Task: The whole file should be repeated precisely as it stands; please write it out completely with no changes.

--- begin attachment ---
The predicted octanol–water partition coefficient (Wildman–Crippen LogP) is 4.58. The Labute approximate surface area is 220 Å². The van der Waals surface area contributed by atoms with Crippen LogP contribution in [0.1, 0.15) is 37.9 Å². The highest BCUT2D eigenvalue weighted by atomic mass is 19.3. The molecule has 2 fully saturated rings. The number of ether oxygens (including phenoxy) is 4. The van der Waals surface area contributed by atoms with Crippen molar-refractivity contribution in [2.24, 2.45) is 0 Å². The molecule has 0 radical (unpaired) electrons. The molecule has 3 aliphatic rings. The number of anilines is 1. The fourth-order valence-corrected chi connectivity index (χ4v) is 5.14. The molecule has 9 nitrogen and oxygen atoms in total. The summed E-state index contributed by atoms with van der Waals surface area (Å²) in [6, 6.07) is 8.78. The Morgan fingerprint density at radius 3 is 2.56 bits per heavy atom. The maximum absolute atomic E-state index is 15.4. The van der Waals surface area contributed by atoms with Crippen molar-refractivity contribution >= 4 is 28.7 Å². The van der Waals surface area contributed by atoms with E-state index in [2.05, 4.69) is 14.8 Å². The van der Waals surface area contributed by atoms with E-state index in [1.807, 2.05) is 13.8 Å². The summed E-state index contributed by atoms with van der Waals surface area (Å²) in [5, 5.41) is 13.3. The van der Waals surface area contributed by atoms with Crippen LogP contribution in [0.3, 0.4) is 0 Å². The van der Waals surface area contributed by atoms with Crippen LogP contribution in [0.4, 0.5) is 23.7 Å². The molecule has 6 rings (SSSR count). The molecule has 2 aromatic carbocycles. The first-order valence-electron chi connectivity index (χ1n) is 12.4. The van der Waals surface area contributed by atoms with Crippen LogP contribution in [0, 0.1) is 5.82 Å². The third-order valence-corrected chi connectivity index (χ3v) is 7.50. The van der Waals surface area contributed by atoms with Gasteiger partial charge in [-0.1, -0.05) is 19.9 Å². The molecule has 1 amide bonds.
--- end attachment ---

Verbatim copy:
The predicted octanol–water partition coefficient (Wildman–Crippen LogP) is 4.58. The Labute approximate surface area is 220 Å². The van der Waals surface area contributed by atoms with Crippen LogP contribution in [0.1, 0.15) is 37.9 Å². The highest BCUT2D eigenvalue weighted by atomic mass is 19.3. The molecule has 2 fully saturated rings. The number of ether oxygens (including phenoxy) is 4. The van der Waals surface area contributed by atoms with Crippen molar-refractivity contribution in [2.24, 2.45) is 0 Å². The molecule has 0 radical (unpaired) electrons. The molecule has 3 aliphatic rings. The number of anilines is 1. The fourth-order valence-corrected chi connectivity index (χ4v) is 5.14. The molecule has 9 nitrogen and oxygen atoms in total. The summed E-state index contributed by atoms with van der Waals surface area (Å²) in [6, 6.07) is 8.78. The Morgan fingerprint density at radius 3 is 2.56 bits per heavy atom. The maximum absolute atomic E-state index is 15.4. The van der Waals surface area contributed by atoms with Crippen molar-refractivity contribution >= 4 is 28.7 Å². The van der Waals surface area contributed by atoms with E-state index in [2.05, 4.69) is 14.8 Å². The van der Waals surface area contributed by atoms with E-state index in [1.807, 2.05) is 13.8 Å². The summed E-state index contributed by atoms with van der Waals surface area (Å²) in [5, 5.41) is 13.3. The van der Waals surface area contributed by atoms with Crippen LogP contribution in [0.3, 0.4) is 0 Å². The van der Waals surface area contributed by atoms with Crippen LogP contribution in [0.4, 0.5) is 23.7 Å². The molecule has 6 rings (SSSR count). The molecule has 2 aromatic carbocycles. The first-order valence-electron chi connectivity index (χ1n) is 12.4. The van der Waals surface area contributed by atoms with Crippen LogP contribution in [0, 0.1) is 5.82 Å². The third-order valence-corrected chi connectivity index (χ3v) is 7.50. The van der Waals surface area contributed by atoms with Gasteiger partial charge in [-0.1, -0.05) is 19.9 Å². The molecule has 1 amide bonds.